Stressors such as poverty, parental neglect, social stigma and physical or sexual abuse can increase a person’s vulnerability to drugs, and that has implications for the treatment of addicted individuals, particularly juveniles, who are imprisoned, the director of the National Institute on Drug Abuse (NIDA) told a meeting at AAAS.
Dr. Nora Volkow, the NIDA director, said putting addicts in jail can increase their stress levels and, if they do not have access to treatment, could worsen their outcomes. While many cultures still regard addiction as a moral weakness, Vokow said, it is important to treat it as a disease and “change the model of criminalization of the addicted individual into one of treatment.”
Volkow, while stressing that she does not advocate the legalization of marijuana or other illicit drugs, said science has been describing in some detail the complex mix of genetics, development, environment, and neurochemistry that can lead to addiction. “We have to bring drug addiction into the health care system,” Volkow said, rather than just leaving it to the criminal justice system. “Most of the physicians don’t even screen for substance abuse disorders.”
Volkow spoke at the 2011 Summer Leadership Institute of the Society for the Advancement of Chicanos and Native Americans in Science (SACNAS), an event co-organized by AAAS Education and Human Resources and held in the AAAS building 25-29 July. The annual institute seeks to foster leadership skills in 30 selected doctoral-level scientists from underrepresented groups. The program includes group exercises, talks by role models, mentoring, and networking opportunities.
Volkow told the institute participants that while addicts still must take responsibility for their actions, “putting someone in jail for being an addict does not solve anyone’s problem.” The rate of re-incarceration and relapse is extraordinarily high, she said, and “it is much more expensive to put someone in jail or prison than to treat them.”
The issue can be particularly acute for minorities, Volkow said. They are more likely than others to be given prison sentences for drug-related offenses, she said, and also are more likely to have already suffered social stigma. Imprisonment compounds the problems, she said, since “there is nothing more stigmatizing” than being sent to jail.
Volkow, who had been a leading addiction researcher at Brookhaven National Laboratory on Long Island, New York, before taking the helm at NIDA in 2003, said she quickly learned in Washington that science does not necessarily lead to policy changes. She told participants in the SACNAS institute that it is important to marshal evidence that will be impossible for policy-makers to ignore and “let the data speak for itself.”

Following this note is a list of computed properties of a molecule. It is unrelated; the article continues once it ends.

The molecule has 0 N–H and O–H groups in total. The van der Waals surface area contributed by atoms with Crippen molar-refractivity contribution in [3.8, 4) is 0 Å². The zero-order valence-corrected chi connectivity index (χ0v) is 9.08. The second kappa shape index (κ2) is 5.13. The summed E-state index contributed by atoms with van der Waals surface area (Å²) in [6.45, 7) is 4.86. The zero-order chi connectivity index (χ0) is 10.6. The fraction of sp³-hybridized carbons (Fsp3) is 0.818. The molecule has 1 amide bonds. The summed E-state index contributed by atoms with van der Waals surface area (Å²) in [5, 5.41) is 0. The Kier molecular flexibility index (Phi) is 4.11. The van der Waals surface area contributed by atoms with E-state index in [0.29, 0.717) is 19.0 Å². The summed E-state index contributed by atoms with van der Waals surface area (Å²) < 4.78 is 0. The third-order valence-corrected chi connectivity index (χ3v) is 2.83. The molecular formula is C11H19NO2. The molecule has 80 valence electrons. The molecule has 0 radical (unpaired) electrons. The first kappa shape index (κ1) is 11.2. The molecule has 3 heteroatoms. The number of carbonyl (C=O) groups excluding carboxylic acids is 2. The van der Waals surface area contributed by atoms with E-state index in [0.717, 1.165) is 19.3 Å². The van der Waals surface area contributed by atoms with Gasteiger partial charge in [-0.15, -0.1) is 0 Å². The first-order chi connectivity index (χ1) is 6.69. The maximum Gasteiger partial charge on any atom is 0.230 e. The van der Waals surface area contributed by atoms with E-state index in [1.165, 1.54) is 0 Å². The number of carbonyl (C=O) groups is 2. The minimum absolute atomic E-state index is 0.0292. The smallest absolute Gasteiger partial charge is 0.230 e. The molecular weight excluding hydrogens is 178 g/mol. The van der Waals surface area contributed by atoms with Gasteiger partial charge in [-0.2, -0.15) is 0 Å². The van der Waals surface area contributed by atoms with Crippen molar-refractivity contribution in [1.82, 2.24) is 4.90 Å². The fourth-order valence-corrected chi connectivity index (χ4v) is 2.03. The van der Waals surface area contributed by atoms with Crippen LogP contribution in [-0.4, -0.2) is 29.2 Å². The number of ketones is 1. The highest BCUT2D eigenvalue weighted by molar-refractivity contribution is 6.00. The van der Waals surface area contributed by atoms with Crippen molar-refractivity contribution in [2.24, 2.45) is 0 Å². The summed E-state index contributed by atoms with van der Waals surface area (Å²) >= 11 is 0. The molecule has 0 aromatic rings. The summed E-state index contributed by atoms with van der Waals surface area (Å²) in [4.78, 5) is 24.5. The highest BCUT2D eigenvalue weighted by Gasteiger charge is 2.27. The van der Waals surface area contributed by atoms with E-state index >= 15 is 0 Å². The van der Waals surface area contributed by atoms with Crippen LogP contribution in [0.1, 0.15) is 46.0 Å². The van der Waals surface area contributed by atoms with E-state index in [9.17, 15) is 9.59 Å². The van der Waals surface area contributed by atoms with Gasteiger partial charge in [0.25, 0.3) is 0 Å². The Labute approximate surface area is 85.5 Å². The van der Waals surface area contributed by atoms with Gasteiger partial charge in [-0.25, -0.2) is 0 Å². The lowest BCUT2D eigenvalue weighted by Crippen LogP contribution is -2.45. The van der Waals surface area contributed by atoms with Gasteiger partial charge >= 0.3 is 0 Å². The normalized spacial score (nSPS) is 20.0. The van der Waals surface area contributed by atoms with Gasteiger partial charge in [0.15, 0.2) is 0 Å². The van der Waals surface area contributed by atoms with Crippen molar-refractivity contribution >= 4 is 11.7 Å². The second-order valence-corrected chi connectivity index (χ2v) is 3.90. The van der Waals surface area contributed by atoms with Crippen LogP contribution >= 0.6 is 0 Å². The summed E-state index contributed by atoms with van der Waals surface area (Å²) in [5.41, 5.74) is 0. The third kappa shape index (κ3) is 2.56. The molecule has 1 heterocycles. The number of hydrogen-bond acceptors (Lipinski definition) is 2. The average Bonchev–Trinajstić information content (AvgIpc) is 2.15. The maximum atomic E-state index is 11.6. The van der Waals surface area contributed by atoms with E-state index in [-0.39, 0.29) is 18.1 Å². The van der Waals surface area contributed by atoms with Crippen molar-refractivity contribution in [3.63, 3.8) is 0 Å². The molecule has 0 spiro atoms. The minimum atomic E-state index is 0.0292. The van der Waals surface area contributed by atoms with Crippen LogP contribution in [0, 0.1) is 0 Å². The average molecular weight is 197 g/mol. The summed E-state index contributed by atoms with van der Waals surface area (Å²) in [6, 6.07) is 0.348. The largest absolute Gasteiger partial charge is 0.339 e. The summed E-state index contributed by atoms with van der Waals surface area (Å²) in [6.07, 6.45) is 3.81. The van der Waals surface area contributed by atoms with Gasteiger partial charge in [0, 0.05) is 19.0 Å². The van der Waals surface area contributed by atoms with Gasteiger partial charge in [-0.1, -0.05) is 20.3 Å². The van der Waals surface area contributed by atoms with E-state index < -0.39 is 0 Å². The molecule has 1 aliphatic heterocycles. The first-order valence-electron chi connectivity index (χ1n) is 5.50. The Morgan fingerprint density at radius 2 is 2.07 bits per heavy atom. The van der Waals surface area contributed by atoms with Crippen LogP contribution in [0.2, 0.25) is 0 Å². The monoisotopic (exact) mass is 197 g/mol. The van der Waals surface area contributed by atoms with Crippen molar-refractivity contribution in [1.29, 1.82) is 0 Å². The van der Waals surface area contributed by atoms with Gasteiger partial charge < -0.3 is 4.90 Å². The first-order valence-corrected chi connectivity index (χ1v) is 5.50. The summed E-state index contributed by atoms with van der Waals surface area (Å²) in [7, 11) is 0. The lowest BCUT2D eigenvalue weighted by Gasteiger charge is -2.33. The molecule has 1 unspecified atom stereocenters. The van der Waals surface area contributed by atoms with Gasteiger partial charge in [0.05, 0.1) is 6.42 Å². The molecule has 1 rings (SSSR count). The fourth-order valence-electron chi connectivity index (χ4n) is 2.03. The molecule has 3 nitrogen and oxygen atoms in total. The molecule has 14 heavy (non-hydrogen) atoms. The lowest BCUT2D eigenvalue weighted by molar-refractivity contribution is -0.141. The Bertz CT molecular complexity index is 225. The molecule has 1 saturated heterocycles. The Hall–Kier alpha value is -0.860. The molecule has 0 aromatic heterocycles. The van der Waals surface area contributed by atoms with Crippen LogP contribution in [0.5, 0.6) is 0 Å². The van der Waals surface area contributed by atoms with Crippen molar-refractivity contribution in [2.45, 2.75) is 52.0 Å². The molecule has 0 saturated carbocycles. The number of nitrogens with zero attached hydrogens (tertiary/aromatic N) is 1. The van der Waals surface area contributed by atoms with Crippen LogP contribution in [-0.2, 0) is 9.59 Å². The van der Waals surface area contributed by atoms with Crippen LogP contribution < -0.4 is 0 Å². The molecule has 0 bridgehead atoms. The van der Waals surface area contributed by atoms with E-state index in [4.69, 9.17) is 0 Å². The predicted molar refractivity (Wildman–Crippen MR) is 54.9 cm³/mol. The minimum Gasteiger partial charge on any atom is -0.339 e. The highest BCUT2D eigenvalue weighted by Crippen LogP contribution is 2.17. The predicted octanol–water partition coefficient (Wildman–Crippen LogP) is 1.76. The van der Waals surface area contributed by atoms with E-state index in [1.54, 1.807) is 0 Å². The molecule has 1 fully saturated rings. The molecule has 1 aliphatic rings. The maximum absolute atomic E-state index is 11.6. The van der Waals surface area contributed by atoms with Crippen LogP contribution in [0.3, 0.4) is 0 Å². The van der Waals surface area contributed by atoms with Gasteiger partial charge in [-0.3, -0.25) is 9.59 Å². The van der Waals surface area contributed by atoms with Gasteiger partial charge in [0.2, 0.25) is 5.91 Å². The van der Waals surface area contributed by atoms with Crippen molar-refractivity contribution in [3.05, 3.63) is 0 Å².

On that score, Volkow said, recent studies have been providing solid insights into the addicted brain and possible avenues of treatment.
Imaging studies of glucose metabolism in the brain have shown that the frontal cortex?the center for cognitive control?can be affected by repeated administration of drugs. Studies also have shown that connections between the frontal cortex and the limbic system—which controls a variety of functions, including emotion—are not fully formed until the early 20s. Developmentally, adolescents are more vulnerable to addiction because their brains have not fully matured, Volkow said.
But drug addiction is not just a function of repeated exposure to a particular drug during a time of developmental plasticity, Volkow said. Genetics plays an important role. If you have parents who have been addicted to alcohol or drugs, she said, you are likely to be more vulnerable to addictive behaviors. Environmental factors—including stressors such as poverty or social stigma—can reinforce an underlying genetic susceptibility.
“We now have the tools to see why social stressors make the brain more vulnerable,” Volkow said. Researchers have started to identify the biochemical pathways that are involved. In animal studies, including with non-human primates, researchers have begun to evaluate how social stress can affect the brain in ways that make it more vulnerable to drug abuse.
In imaging studies, researchers consistently have found lower levels of a protein called the “dopamine D2 receptor” in brains of persons addicted to cocaine, amphetamines, alcohol, heroin, and nicotine. Dopamine is the primary neurotransmitter involved in the reward pathways in the brain. Studies in Volkow’s lab at Brookhaven and elsewhere suggest that a deficiency in dopamine D2 receptors may make people, and animals, less able to experience ordinary pleasures and more vulnerable to alcoholism and drug abuse. Volkow said a D2 receptor deficiency increases the vulnerability to compulsive drug taking and loss of control.